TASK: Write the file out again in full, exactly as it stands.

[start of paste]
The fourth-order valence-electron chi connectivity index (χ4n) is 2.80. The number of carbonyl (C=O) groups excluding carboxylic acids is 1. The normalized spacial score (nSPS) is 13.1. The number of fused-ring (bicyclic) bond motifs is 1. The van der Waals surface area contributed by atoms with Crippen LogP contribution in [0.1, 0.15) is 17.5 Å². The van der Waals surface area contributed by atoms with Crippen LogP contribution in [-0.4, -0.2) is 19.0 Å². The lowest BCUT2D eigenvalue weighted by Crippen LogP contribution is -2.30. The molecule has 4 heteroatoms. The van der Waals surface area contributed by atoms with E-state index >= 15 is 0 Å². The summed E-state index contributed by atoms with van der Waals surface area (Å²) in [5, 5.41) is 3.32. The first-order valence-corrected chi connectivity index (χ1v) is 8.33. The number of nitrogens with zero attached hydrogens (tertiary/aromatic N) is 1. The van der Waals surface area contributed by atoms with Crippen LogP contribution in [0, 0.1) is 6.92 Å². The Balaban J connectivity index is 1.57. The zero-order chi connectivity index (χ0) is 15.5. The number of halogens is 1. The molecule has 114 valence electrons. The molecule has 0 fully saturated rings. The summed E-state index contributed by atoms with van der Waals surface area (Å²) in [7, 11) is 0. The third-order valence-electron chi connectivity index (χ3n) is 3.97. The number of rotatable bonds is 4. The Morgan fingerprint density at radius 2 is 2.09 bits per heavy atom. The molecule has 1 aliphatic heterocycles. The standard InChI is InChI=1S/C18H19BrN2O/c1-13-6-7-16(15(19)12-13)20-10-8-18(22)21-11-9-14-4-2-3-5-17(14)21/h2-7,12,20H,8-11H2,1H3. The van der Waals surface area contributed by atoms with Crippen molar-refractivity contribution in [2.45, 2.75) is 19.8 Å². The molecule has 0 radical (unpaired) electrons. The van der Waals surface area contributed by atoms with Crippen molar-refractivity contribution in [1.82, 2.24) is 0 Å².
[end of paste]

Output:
The fourth-order valence-electron chi connectivity index (χ4n) is 2.80. The number of carbonyl (C=O) groups excluding carboxylic acids is 1. The normalized spacial score (nSPS) is 13.1. The number of fused-ring (bicyclic) bond motifs is 1. The van der Waals surface area contributed by atoms with Crippen LogP contribution in [0.1, 0.15) is 17.5 Å². The van der Waals surface area contributed by atoms with Crippen LogP contribution in [-0.4, -0.2) is 19.0 Å². The lowest BCUT2D eigenvalue weighted by Crippen LogP contribution is -2.30. The molecule has 4 heteroatoms. The van der Waals surface area contributed by atoms with E-state index >= 15 is 0 Å². The summed E-state index contributed by atoms with van der Waals surface area (Å²) in [5, 5.41) is 3.32. The first-order valence-corrected chi connectivity index (χ1v) is 8.33. The number of nitrogens with zero attached hydrogens (tertiary/aromatic N) is 1. The van der Waals surface area contributed by atoms with Crippen LogP contribution in [0, 0.1) is 6.92 Å². The Balaban J connectivity index is 1.57. The zero-order chi connectivity index (χ0) is 15.5. The number of halogens is 1. The molecule has 114 valence electrons. The molecule has 0 fully saturated rings. The summed E-state index contributed by atoms with van der Waals surface area (Å²) in [7, 11) is 0. The third-order valence-electron chi connectivity index (χ3n) is 3.97. The number of rotatable bonds is 4. The Morgan fingerprint density at radius 2 is 2.09 bits per heavy atom. The molecule has 1 aliphatic heterocycles. The standard InChI is InChI=1S/C18H19BrN2O/c1-13-6-7-16(15(19)12-13)20-10-8-18(22)21-11-9-14-4-2-3-5-17(14)21/h2-7,12,20H,8-11H2,1H3. The van der Waals surface area contributed by atoms with Crippen molar-refractivity contribution in [2.45, 2.75) is 19.8 Å². The molecule has 0 radical (unpaired) electrons. The van der Waals surface area contributed by atoms with Crippen molar-refractivity contribution in [1.82, 2.24) is 0 Å².